“An Algorithm From Heaven”: Salesforce’s APAC CMO Explains How Its Community-Focused Marketing Converted The Masses

“An Algorithm From Heaven”: Salesforce’s APAC CMO Explains How Its Community-Focused Marketing Converted The Masses

Last week, the Salesforce World Tour rolled into Sydney for a day of AI announcements and networking. Thousands of tech professionals, marketers, salespeople and more packed themselves into the harbour-side ICC for a quasi-religious experience. B&T caught up with Leandro Perez, Salesforce’s SVP and APAC CMO to find out what on earth was going on.

“This [enthusiasm for Salesforce] is organic,” said Perez.

“Salesforce admins started self-organising, we saw that opportunity and amplified it but we’ve always been very careful that we don’t take over it and ruin it. It gives you this magical thing as a marketer and you always wish that you could have something like it.

“Every job you go to, you’re asked to build a community and you think ‘Oh, let me work out with some swag how I can get people to come to an event’ but these people genuinely love Salesforce because it’s changed their lives,” added the Cairns Crocodiles Awards judge.

Find out more: 5 More Industry Icons Added To Cairns Crocodiles Awards Jury

Leandro Perez, Salesforce’s SVP and APAC CMO.

One person the company chose to highlight was Livia Viana Berto, a senior Salesforce consultant at  Gold Coast-based Swan Technology Solutions. Berto took to the stage during the main keynote, staged in the round, with gargantuan screens offering live transcription of the speeches. Berto spoke passionately about how Salesforce had changed her life — expressing a kind of enthusiasm and devotion that is rarely seen for any company.

“Before Salesforce, I wasn’t really happy. I felt that I had a lot of potential that was being wasted. I knew that I could be more productive and more than what I was doing at work,” she told the crowd.

She explained that she decided to start investigating what she could do within the tech sector and landed on working with a CRM platform. The next day, as if by divine revelation, she saw a Salesforce billboard.

“That sign was not on my phone. It wasn’t an algorithm from humans, it was an algorithm from Heaven,” she added.

After mass emailing companies, she got an in at one firm and worked her fingers to the bone — “first one in, last one out” — and saw results. She also saw that she could use her experience with Salesforce to improve the lives of other Latinas who she said did not have a voice or a fair shot in the tech industry, started mentoring others and started a project called Signal Stack and Swan Technology.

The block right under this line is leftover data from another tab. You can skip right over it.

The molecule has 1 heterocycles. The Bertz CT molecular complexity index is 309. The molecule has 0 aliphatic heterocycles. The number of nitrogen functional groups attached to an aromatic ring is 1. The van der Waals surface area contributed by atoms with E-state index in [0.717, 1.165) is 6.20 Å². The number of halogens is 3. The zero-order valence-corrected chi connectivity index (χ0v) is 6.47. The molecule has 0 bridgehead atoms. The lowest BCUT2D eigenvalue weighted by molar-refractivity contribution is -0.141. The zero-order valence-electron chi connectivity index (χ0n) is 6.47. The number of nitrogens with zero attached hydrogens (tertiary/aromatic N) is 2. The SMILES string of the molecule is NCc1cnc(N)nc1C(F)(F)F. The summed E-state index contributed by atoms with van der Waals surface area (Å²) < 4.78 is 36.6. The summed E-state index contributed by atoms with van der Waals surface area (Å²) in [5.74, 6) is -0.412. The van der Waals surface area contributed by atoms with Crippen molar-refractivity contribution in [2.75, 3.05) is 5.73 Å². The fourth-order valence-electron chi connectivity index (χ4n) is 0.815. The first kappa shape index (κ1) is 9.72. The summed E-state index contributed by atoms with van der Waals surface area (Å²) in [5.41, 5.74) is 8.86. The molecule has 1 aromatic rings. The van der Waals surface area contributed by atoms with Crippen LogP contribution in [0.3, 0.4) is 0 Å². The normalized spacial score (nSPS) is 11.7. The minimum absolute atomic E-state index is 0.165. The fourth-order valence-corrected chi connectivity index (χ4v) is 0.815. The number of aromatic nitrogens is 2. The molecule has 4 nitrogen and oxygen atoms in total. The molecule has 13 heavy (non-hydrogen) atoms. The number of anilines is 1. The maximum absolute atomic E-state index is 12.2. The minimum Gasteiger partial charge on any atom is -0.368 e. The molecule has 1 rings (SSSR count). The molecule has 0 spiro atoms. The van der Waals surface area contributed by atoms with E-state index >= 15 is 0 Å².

“The other thing that we’ve encouraged, but was also organic, was paying it forward. Livia is the perfect example of that,” said Perez.

“I actually found that story because I run the Latinoforce group for Australia and New Zealand. We invited a group to come together and she was in attendance and she told us that she’d come from Brazil — and she didn’t share her full unfettered story because she would probably have broken down — no one would give her a job but she wanted to get into tech. There are dozens more stories like this in Australia.”

At the culmination of her speech, Berto was presented with a gold hoodie and a selfie with Frank Fillmann, Salesforce’s EVP and GM, Australia and New Zealand.

livia berto

Livia Viana Berto, senior Salesforce consultant, Swan Technology Solutions, receiving her gold hoodie.

Another rhetoric from the Salesforce show was that “Business is the greatest platform for change.” Sitting at the show, it certainly seemed hard to argue with. Every speaker banged the drum about the business’ focus on trust and ethical deployment of corporate funds.

“Values create value,” said Fillman. “It’s hard to believe we’re the third-largest software company in the world. When I joined 13 years ago, we were a little over $US2 billion in revenue and now we approach $US35 billion.”

Fillman explained that Salesforce’s first priority was trust and did not believe in customer success but in customer obsession.

“Equality and sustainability are not words on a poster at headquarters,” he said, adding that the company is net zero and has planted more than 150,000 trees in Victoria. Its huge Sydney tower is “one of the most sustainable” in the city, too.

But while Salesforce was keen to let everyone know it was changing the world for the better, it was just as interested in letting everyone know why its AI tools were better and safer for marketers to employ.

“If I look at my team, we’ve introduced a lot of channels and capabilities which have made the role of the marketer much harder than it used to. Back in the day, you’d create some messages, get it out to customers with a billboard,” said Perez.

Leandro Perez taking to the stage at the Salesforce World Tour Sydney.

“Now you have to do it on social, website, emails and multiple campaigns. What [our Einstein AI] is allowing us to do is simplify that and give marketers time back to be creative. When I demoed how fast you can generate an email, it would be hours of work if you did that manually. But now, with Einstein CoPilot, you can do it much faster and get back to thinking about how to target a particular customer, measure your success and then tweak it and be more creative.”

But, rather than making AI a “bolt-on” to an existing service, Perez and Fillman maintained that Einstein AI had caused Salesforce to completely retool its existing cloud-based products.

“We’re putting it in our customers’ hands and they’re showing early success and it’s exciting,” said Perez.

And that, rather than the quasi-religious zeal, might be Salesforce’s best marketing tool.

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